Playing poker is a great way to enjoy some interactive, competitive fun and excitement while you make an extra buck or two. Regardless of whether you play poker in a formal, casino atmosphere, in an informal gathering at a friendly neighborhood game or online poker on your PC or mobile screen, you’ll benefit from some of the experts’ top online poker tips.
How many movies have you seen where the hero wins his hand of poker by bluffing? Everyone holds their breath, watching and waiting…..will he succeed? Wil the villain call his bluff? In real life poker, it’s suggested that you refrain from bluffing. There’s always some other player will is ready to call your bluff and then you’re left with nothing. If you have it, bet it. If you don’t, fold.
Having said that, sometimes, it IS advantageous to bluff. Remember:
- One of the best times to bluff is if your opponent checks on the previous betting round. If he’s checked on an expensive round, it’s even better. Your chances for a successful bluff diminish if newly exposed cards appear to have helped an opponent.
- Bluffs don’t always have to work – sometimes, bluffing is the correct decision even if the bluff didn’t work. Basically, that’s because you want your opponents to think that you’re a bluffer. Then, they might call you when you have, in fact, a strong hand.
- Don’t bluff opponents who are either experts or lousy players. Aim your bluffs at good opponents. Experts are more likely to see through your bluff while a poor player often calls a bluff just because he ALWAYS calls, not because he actually knows anything.
- Keep in mind that the most successful bluffs are those that represent specific hands, such as a straight or a flush.
- You’ll find that you can more easily bluff players who have shown weakness by checking. It’s harder to bluff opponents who have shown strength by betting on the preceding round.
- Bluffing for the sake of bluffing is doomed to failure. Only bluff if you think that you have a reasonable chance to succeed. That alerts the other players that your bluffs may, in fact, have a reasonable chance of success.
- Don’t waste your time (and resources) bluffing a hopeless hand when there are more cards to come. Try to “semi-bluff”, so you still have a chance to hit your draw or there’s still a chance that your opponents may fold.
- Don’t develop a loose image. If, in general, you play a selective, tight and aggressive game, there will be less chance that your opponents will suspect a bluff when you are, in fact, bluffing.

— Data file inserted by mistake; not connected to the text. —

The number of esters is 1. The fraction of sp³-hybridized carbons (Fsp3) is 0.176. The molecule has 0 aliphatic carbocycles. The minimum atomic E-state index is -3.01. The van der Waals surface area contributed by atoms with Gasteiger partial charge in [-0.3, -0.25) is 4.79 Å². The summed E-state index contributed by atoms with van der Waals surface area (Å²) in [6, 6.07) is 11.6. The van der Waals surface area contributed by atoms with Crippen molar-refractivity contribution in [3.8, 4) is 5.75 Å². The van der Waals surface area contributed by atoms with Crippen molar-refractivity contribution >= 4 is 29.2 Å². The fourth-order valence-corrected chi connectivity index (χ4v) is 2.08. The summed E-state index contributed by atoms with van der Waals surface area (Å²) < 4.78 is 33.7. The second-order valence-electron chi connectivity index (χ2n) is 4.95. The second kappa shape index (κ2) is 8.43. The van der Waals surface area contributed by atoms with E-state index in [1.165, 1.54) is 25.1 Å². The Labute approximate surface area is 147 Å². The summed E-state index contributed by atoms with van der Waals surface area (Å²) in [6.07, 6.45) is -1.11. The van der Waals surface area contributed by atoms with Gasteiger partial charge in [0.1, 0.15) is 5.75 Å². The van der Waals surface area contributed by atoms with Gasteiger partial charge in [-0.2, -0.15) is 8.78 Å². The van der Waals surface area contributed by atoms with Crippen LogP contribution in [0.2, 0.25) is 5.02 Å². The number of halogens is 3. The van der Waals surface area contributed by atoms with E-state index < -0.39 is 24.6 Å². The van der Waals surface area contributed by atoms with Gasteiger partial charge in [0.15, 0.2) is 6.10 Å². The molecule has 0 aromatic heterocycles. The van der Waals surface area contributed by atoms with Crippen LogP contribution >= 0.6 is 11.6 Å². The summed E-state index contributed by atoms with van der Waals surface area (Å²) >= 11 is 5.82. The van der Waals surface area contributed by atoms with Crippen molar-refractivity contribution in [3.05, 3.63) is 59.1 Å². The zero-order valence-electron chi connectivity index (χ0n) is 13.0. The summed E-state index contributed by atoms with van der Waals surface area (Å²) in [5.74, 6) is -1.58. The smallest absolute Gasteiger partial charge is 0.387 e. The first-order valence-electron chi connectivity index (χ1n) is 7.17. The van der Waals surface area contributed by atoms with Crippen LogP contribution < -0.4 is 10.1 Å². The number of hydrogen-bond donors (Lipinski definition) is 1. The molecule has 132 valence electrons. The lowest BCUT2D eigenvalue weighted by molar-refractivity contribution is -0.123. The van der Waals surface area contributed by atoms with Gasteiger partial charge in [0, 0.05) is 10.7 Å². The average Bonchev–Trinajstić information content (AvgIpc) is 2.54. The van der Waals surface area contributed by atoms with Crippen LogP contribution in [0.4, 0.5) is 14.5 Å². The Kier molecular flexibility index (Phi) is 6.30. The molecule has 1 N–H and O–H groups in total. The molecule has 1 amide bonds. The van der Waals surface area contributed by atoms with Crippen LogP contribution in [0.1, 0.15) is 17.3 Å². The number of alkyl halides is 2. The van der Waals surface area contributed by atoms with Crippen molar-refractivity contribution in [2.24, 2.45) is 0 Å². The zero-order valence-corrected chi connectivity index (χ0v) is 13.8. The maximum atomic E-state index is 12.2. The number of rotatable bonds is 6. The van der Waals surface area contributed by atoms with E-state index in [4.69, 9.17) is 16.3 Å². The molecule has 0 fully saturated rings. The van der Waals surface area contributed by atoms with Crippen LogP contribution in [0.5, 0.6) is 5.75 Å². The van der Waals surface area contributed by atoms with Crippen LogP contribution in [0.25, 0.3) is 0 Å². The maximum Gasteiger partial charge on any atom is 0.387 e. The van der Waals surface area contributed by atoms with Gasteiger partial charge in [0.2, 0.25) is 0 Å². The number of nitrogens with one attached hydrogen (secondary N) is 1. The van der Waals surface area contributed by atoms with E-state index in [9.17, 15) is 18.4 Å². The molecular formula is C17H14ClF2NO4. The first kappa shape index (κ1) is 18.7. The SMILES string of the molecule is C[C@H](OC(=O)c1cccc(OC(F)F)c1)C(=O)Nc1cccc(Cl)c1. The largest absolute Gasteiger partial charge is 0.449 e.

Which raises another question – when should you fold? In general, you should always raise your opponent’s first bet. That can provoke your opponent to fold. In later rounds, re-raise if your opponent raises in cases that you’re holding at least a pair or threes. For anything less, fold. It’s recommended that you err on the side of playing a hand as opposed to erring on the side of folding.
Use a polarized range when you re-raise.
Amateur poker players tend to re-raise with a premium hand or a linear hand before the flop but that’s not always the right strategy. When you raise with a premium hand, it turns the premium hands face up and allows opponents to fold when they’re not getting the proper implied odds or call when they get the proper implied odds. By turning your hand face up, opponents can make better decisions which, in the end, costs you.
When you re-raise with a polarized range before the flop you can play more aggressively with a wider range. This increases the profitability of your premium hands.
Good players adopt a consistent strategy. If you want to break from your standard, successful strategies, you should have clear reasons.
For instance, if you have a hand on which you wouldn’t generally raise, but you notice that the table is playing passively or that there are a couple of recreational players in the blinds, you will have a clear reason to believe that raising – in a case in which a fold might be the usual position — might actually be a profitable play. If it seems like deviating from your regular strategy is the right thing to do in a specific circumstance, that’s fine. Otherwise, stick to what you know.
Tilts should be a seldom, if hardly ever used, technique. You don’t want to tilt your bankroll away when things go badly at the table. You don’t want to throw your strategy out the window just because you’re on a bad run. Professionals never let their emotions get the best of them. Sometimes, things so south and that’s just the way it is. Hunker down and stay cool – things will even out.
The pros are pros because they’re VERY GOOD. If you’re buying in because you enjoy the mental challenge or want a bit of recreation, no problem. But if you’re at the poker table to win, remember – you won’t turn a profit by competing against pros. You want to compete against the players who are making mistakes. Don’t become one of them.
Basic Poker Strategy
Poker is a game of strategy and odds. There’s some luck involved but the majority of the game involves probability and statistics. You don’t need to become a math expert to win at poker but you do need to remember the basic principles of poker – when to bet, when to stand and when to fold. Nothing is set in concrete but the probabilities of success on certain card combinations should guide your game.
Memorize the basic poker strategy. What are your chances of filling out a flush when you have four cards of the same suit? What do the statistics say about the probability that you can turn a three-of-a-kind into a four-of-a-kind when you trade in your cards? Those odds should guide your betting, bluffing and folding. Follow those odds and you’ll be in good shape.